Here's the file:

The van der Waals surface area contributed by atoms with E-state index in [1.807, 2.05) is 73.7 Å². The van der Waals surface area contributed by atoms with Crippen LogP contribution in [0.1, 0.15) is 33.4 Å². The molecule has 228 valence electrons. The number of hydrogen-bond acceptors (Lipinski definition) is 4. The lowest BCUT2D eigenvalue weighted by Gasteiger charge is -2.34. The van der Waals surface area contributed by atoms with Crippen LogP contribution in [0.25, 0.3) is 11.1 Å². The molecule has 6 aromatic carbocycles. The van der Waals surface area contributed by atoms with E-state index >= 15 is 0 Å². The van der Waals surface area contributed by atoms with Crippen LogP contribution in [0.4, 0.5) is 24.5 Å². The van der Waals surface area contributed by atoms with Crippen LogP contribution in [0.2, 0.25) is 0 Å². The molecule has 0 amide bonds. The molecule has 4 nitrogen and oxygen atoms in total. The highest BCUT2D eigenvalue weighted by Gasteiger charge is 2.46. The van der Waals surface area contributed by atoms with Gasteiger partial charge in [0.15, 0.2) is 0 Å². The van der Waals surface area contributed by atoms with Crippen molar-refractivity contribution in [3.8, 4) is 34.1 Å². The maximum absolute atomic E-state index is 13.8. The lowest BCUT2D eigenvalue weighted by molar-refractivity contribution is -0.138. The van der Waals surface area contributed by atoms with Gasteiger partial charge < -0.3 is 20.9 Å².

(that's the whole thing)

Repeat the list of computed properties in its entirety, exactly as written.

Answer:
The van der Waals surface area contributed by atoms with E-state index in [1.807, 2.05) is 73.7 Å². The van der Waals surface area contributed by atoms with Crippen LogP contribution in [0.1, 0.15) is 33.4 Å². The molecule has 228 valence electrons. The number of hydrogen-bond acceptors (Lipinski definition) is 4. The lowest BCUT2D eigenvalue weighted by Gasteiger charge is -2.34. The van der Waals surface area contributed by atoms with Crippen LogP contribution in [0.25, 0.3) is 11.1 Å². The molecule has 6 aromatic carbocycles. The van der Waals surface area contributed by atoms with E-state index >= 15 is 0 Å². The van der Waals surface area contributed by atoms with Crippen LogP contribution in [0.4, 0.5) is 24.5 Å². The van der Waals surface area contributed by atoms with Crippen LogP contribution in [0.2, 0.25) is 0 Å². The molecule has 0 amide bonds. The molecule has 4 nitrogen and oxygen atoms in total. The highest BCUT2D eigenvalue weighted by Gasteiger charge is 2.46. The van der Waals surface area contributed by atoms with Gasteiger partial charge in [0.15, 0.2) is 0 Å². The van der Waals surface area contributed by atoms with Crippen molar-refractivity contribution in [3.8, 4) is 34.1 Å². The maximum absolute atomic E-state index is 13.8. The lowest BCUT2D eigenvalue weighted by molar-refractivity contribution is -0.138. The van der Waals surface area contributed by atoms with Gasteiger partial charge < -0.3 is 20.9 Å².